We do a lot of living inside our cars, and the end results are more than just stories to tell. Our interiors quickly show the rigors of commuting, errands and road trips. Dust, receipts and random French fries begin claiming too much of our personal space.
It’s time to reclaim your interior with detailing, and these hints will help get better result:
Arm yourself. Get set with glass cleaner, automotive carpet cleaner and lint-free rags or towels. Remember the ubiquitous leather/vinyl protectant, but also grab things like cotton swabs, canned air, lens wipes and a toothbrush or a set of detailing brushes. Disposable nitrile gloves can be handy to minimize skin contact with the variety of cleaners.
Carpet and floor mats. Vacuum thoroughly, including under the front seats. A portable automotive carpet shampooer may not be feasible for anyone who isn’t a dealer or detailer, but canned automotive carpet cleaner does a respectable job on the mats. Take particular care to refit the driver’s floor mat using its designed hooks or retention mounts. If cleaning the carpet as well, factor in extra time to air out the interior and allow to dry.
Seats and trim. Dust the dash, console and trim surrounds. Treat leather seats and trim with protectant, but stop short of saturating them. That goes for the dash as well, since too much shine can produce glare on the windshield while driving. And definitely avoid using protectant on pedals. Your feet can easily slip off them at precisely the wrong time. If you have seats of cloth or another material, you can most likely stop after vacuuming them. Check your owner’s manual for recommendations to treat soiling, since even cleaning products made for fabric can stain car seats.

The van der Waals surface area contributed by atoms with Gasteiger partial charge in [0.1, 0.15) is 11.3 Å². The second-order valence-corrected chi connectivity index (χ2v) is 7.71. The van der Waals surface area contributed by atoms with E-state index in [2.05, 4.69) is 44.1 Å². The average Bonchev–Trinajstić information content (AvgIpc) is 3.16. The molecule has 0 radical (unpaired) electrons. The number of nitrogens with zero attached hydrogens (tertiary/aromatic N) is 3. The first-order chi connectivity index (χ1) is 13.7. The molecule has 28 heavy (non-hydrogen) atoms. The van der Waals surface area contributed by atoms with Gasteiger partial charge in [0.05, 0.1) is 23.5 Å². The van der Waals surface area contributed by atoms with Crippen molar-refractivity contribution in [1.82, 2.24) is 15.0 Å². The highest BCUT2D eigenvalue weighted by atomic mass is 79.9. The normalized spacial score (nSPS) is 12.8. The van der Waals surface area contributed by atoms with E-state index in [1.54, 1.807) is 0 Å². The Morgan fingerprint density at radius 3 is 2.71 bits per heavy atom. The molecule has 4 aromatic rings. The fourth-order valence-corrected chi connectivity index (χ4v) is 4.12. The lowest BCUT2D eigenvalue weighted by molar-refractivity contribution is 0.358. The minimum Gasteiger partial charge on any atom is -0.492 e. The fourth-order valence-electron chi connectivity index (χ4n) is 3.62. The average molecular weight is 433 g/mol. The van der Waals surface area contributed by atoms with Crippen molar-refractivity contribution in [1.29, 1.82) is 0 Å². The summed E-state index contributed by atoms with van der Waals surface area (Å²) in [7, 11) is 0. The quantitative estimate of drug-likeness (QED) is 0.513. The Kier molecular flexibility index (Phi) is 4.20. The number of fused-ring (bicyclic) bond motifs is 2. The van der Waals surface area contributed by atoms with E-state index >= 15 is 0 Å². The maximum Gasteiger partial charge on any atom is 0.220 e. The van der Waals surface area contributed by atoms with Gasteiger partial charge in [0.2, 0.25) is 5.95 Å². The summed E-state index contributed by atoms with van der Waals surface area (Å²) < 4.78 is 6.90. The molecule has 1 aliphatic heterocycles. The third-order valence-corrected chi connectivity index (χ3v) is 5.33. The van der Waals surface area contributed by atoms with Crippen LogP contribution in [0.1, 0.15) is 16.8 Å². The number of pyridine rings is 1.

Windows. Exterior glass rightfully gets attention, but the interior sides are too often ignored. Cleaning them will noticeably improve your vision, especially while driving at night. Be careful around back though. An errant swipe while cleaning can damage the rear defroster’s electrical connection point. Consult your owner’s manual for recommended cleaning, since some cars call for nothing harsher than mild soap and water on the delicate defroster grids.
Switches and controls. Good intentions can go awry here, as seemingly mild cleaners can smear the print and graphics painted on controls like turn signal and wiper stalks. Gauge cluster covers scratch very easily, and once it happens, you’ll notice it every time you look. For this you’ll want to avoid paper towels altogether. Gentle use of lens wipes gives better, damage-free results. Canned air, cotton swabs and the toothbrush or detailing brushes can get the tight areas and work great to clean dust from air vents.
Get it from every angle. While cleaning, move things around to catch normally concealed areas you may not have known needed attention. Adjust seats fore and aft--and up if possible for better access beneath. Tilt the steering wheel fully up and down. Apply the parking brake and move the gearshift to clean their channels.
Cargo area. Trunk, hatch, whatever space you have to carry things, clean that too. The de facto trash and water bottle repository often has a more durable synthetic fiber on its surface than the passenger area, so light vacuuming usually does the trick to finish off detailing the interior.